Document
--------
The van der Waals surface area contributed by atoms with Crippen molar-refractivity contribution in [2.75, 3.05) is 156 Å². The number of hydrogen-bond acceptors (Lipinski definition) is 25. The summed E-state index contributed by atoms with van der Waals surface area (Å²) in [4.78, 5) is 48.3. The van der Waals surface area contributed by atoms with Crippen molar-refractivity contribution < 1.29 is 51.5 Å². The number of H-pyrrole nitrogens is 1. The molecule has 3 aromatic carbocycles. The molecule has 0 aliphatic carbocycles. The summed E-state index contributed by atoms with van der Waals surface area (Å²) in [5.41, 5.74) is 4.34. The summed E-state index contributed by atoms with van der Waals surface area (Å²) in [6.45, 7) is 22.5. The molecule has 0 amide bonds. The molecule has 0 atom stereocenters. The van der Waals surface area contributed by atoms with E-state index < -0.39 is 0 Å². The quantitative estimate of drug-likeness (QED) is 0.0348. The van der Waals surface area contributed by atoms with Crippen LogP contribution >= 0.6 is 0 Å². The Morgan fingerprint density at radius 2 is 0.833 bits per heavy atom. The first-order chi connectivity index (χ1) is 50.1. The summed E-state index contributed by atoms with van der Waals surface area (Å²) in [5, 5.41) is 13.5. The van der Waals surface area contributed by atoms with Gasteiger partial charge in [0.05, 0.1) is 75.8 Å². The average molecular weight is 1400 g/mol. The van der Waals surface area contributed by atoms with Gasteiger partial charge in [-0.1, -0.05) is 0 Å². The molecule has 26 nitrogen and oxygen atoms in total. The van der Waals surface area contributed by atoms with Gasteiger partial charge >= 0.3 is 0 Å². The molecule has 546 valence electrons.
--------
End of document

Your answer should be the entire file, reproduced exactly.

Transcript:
The van der Waals surface area contributed by atoms with Crippen molar-refractivity contribution in [2.75, 3.05) is 156 Å². The number of hydrogen-bond acceptors (Lipinski definition) is 25. The summed E-state index contributed by atoms with van der Waals surface area (Å²) in [4.78, 5) is 48.3. The van der Waals surface area contributed by atoms with Crippen molar-refractivity contribution < 1.29 is 51.5 Å². The number of H-pyrrole nitrogens is 1. The molecule has 3 aromatic carbocycles. The molecule has 0 aliphatic carbocycles. The summed E-state index contributed by atoms with van der Waals surface area (Å²) in [5.41, 5.74) is 4.34. The summed E-state index contributed by atoms with van der Waals surface area (Å²) in [6.45, 7) is 22.5. The molecule has 0 amide bonds. The molecule has 0 atom stereocenters. The van der Waals surface area contributed by atoms with E-state index < -0.39 is 0 Å². The quantitative estimate of drug-likeness (QED) is 0.0348. The van der Waals surface area contributed by atoms with Crippen LogP contribution >= 0.6 is 0 Å². The Morgan fingerprint density at radius 2 is 0.833 bits per heavy atom. The first-order chi connectivity index (χ1) is 50.1. The summed E-state index contributed by atoms with van der Waals surface area (Å²) in [5, 5.41) is 13.5. The van der Waals surface area contributed by atoms with Gasteiger partial charge in [0.05, 0.1) is 75.8 Å². The average molecular weight is 1400 g/mol. The van der Waals surface area contributed by atoms with Gasteiger partial charge in [-0.1, -0.05) is 0 Å². The molecule has 26 nitrogen and oxygen atoms in total. The van der Waals surface area contributed by atoms with Gasteiger partial charge >= 0.3 is 0 Å². The molecule has 546 valence electrons.